Gordon Reid and Alfie Hewett are the 2017 US Open men's Wheelchair Doubles champions after defeating No.1 seeds Stephane Houdet and Nicolas Peifer 7-5 6-4

Hewett & Reid are the champions



Originally published on 09/09/17 00:00

It was an exhausting day for Hewett and Reid at the US Open today.

The duo first faced one another in the semi-final of the Wheelchair singles – the first time a British pair had ever met at this stage of a major – and Hewett won 7-5 5-7 7-6(8)

En route to the semi-finals, Reid defeated Belgium’s Joachim Gerard while Hewett overcame six-time US Open champion Shingo Kunieda of Japan.

The all-British last four clash took just over three hours. Both players had multiple match-points. Hewett had five, three of which came in the second set and Reid had a total of six.

At 9-8 in the tiebreak, Hewett secured victory with a lob and his delight at reaching his first US Open final was clear to see.

On court after the match, Hewett said “I am a bit speechless right now. It was an amazing match. He (Reid) deserves another round of applause, he is a great sport, and a great athlete.

Later he commented, “It wasn’t easy to take the match point. I didn’t know who was going to win. It was one of those matches where every point was so critical, I felt like it could have gone either way.

“It was a great feeling to win, but it’s not nice beating your doubles partner.”

“We both went out there and we fought in the right spirit of the sport,” said Reid. “We left everything out there, but there can only be one winner.”

A couple of hours after their singles match, Reid and Hewett were on the same side of the net to meet top seeds Stephane Houdet and Nicolas Peifer in the men’s doubles final.

They defeated the No.1 seeds 7-5 6-4 in one hour and 50 minutes.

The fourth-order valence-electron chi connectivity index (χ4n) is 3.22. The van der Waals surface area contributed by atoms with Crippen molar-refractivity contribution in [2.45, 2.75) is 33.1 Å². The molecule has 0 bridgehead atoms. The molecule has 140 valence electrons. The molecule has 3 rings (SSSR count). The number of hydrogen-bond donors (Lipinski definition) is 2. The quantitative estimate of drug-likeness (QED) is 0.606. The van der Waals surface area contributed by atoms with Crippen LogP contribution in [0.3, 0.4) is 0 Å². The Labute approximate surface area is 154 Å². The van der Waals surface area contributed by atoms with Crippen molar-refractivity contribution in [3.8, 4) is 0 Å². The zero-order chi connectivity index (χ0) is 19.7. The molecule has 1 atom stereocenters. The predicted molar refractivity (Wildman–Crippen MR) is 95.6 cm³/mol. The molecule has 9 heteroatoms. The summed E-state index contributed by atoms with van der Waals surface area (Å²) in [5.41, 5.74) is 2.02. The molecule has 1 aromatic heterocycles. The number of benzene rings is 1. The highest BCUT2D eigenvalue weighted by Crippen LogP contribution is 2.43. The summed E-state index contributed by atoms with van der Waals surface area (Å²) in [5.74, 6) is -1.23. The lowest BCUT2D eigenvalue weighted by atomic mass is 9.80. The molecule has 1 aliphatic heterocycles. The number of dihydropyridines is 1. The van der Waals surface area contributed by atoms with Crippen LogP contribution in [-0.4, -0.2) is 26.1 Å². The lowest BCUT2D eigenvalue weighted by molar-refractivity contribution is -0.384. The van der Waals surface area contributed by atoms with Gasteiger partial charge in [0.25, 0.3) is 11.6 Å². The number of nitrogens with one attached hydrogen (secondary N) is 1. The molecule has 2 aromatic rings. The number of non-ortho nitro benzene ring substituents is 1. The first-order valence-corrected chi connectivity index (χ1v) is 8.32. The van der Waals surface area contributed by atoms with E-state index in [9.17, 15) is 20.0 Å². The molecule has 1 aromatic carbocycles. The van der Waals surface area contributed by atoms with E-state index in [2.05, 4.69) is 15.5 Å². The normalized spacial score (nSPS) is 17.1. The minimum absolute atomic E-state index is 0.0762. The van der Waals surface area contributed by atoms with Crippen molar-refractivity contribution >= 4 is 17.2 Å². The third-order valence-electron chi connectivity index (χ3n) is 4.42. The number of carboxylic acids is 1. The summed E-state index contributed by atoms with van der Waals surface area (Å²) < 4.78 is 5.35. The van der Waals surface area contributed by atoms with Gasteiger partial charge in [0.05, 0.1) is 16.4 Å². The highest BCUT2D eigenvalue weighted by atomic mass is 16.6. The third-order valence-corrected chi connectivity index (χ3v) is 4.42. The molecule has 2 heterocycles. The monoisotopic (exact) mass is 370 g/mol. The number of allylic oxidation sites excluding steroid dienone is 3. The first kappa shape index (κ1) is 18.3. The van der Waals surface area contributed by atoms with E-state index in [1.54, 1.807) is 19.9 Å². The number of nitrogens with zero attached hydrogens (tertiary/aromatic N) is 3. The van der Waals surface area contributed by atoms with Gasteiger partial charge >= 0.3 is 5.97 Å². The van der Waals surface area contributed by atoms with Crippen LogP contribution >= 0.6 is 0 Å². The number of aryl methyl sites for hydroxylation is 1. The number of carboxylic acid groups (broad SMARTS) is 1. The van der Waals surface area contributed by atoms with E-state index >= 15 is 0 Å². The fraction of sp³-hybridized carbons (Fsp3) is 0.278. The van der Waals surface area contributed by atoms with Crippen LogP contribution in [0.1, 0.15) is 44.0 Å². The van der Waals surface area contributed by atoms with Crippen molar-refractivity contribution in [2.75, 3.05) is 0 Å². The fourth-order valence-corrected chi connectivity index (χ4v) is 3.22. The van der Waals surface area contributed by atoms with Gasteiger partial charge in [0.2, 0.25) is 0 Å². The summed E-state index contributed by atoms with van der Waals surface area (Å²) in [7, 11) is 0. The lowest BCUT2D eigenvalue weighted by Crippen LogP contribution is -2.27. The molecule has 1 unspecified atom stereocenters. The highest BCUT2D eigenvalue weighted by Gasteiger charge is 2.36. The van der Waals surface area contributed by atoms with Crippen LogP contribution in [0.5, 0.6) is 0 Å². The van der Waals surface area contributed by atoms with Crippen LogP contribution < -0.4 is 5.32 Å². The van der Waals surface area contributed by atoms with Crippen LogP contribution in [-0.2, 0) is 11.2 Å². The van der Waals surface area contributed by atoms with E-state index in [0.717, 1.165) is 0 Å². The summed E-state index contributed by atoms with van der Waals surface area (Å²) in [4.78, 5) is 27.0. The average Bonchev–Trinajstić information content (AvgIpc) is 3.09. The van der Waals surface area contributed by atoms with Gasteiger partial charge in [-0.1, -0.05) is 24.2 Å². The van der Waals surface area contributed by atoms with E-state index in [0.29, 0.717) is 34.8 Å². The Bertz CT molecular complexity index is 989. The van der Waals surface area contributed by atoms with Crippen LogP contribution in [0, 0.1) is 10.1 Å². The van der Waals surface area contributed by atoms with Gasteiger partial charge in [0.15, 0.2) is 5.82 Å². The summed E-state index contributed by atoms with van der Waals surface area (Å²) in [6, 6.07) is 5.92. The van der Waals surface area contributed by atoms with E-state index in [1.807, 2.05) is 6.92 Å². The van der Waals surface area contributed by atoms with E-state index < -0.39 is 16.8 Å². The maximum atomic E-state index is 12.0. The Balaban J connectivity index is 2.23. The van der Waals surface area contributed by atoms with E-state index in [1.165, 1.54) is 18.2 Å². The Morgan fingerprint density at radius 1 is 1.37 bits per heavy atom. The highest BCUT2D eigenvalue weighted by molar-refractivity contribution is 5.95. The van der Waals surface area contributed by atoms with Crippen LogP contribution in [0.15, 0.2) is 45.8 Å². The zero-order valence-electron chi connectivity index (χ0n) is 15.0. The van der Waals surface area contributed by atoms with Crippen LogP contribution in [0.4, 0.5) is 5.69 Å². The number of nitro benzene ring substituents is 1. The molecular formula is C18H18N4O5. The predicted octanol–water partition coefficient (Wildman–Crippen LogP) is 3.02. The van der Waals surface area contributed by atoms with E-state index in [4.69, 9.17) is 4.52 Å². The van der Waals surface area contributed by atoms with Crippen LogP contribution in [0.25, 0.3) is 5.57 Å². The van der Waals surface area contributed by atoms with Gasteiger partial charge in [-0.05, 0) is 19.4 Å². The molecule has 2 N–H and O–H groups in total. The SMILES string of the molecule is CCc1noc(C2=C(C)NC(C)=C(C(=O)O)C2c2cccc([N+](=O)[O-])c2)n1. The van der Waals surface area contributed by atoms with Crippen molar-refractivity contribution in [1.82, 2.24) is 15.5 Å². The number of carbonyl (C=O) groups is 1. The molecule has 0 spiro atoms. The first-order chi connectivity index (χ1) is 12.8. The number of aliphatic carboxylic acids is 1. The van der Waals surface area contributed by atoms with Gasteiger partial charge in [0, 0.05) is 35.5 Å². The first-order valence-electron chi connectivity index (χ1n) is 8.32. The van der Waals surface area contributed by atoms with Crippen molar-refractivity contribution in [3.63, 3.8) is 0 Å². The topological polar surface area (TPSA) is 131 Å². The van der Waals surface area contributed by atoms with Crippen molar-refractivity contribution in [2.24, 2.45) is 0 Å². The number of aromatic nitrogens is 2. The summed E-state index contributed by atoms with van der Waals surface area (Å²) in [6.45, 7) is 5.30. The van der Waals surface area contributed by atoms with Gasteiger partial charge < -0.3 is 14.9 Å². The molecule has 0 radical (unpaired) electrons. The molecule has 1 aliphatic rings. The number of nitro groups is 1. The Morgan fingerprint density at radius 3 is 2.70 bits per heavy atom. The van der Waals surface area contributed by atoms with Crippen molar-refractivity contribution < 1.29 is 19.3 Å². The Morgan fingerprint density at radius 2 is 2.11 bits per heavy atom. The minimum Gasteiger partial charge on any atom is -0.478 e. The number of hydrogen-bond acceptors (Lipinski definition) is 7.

“I feel like we played a really composed match and we deserved to win today,” said Reid. “We were solid with our serving and we put a lot of pressure on them to hold.”

"We spend so much time together on and off the court” added Hewett. “We know what each other is going to do movement wise and we probably don't even need to shout ‘you’ and ‘me.’

“We work hard together and we pick one another up if we have a hard patch. Today was good, after the Wimbledon win to come here and win." he said. "At least we took the first match-point,” he joked, referring to the earlier singles match.

The skill that the British pair showed today, both individually and together was exceptional. Reid remarked that on their way to the doubles match, he said to Alfie. ‘We are going to look back at these moments in years to come and realise how we are helping to shape the future of wheelchair tennis.’

“A few years ago nobody would have imagined wheelchair tennis players playing on (Arthur) Ashe (Stadium) or Grandstand,” said the Scot. “The crowd that was there at the end of our singles match was so into it.” The USTA have done much this year to promote the sport, both in terms of the courts where the matches have been played and the scheduling. Reid considers thier efforts to be the best of all the four majors.

On Sunday, Hewett will face Stephane Houdet in the final. “It’s a big occasion for me, but I will keep doing the same routines and try to be in the best shape that I can.”

Reid won’t be watching. “I will be keeping an eye on the score on my phone" he said.

"I’m going to take a little bit of a break from the tennis world, it’s been a tough year for me” Reid said “I want to get hungry for the sport again. Of course I’m backing Alfie to win the title.”

This story is brought to you by Wilson, the global leader in performance tennis

Posted by: tennishead magazine


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